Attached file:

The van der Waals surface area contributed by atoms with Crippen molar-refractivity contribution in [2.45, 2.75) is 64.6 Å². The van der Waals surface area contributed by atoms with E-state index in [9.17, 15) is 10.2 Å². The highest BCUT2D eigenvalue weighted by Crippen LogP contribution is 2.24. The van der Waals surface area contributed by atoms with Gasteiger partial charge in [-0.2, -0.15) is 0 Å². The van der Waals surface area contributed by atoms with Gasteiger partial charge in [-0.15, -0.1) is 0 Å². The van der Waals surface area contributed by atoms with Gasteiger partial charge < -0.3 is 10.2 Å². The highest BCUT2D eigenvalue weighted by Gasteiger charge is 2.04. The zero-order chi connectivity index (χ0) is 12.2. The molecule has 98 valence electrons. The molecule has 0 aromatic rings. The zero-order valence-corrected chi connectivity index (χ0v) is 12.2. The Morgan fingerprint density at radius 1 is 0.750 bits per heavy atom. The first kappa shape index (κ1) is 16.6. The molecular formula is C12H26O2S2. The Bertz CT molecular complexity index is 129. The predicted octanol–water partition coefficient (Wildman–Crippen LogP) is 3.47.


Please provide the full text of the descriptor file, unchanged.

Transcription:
The van der Waals surface area contributed by atoms with Crippen molar-refractivity contribution in [2.45, 2.75) is 64.6 Å². The van der Waals surface area contributed by atoms with E-state index in [9.17, 15) is 10.2 Å². The highest BCUT2D eigenvalue weighted by Crippen LogP contribution is 2.24. The van der Waals surface area contributed by atoms with Gasteiger partial charge in [-0.2, -0.15) is 0 Å². The van der Waals surface area contributed by atoms with Gasteiger partial charge in [-0.15, -0.1) is 0 Å². The van der Waals surface area contributed by atoms with Gasteiger partial charge < -0.3 is 10.2 Å². The highest BCUT2D eigenvalue weighted by Gasteiger charge is 2.04. The zero-order chi connectivity index (χ0) is 12.2. The molecule has 98 valence electrons. The molecule has 0 aromatic rings. The zero-order valence-corrected chi connectivity index (χ0v) is 12.2. The Morgan fingerprint density at radius 1 is 0.750 bits per heavy atom. The first kappa shape index (κ1) is 16.6. The molecular formula is C12H26O2S2. The Bertz CT molecular complexity index is 129. The predicted octanol–water partition coefficient (Wildman–Crippen LogP) is 3.47.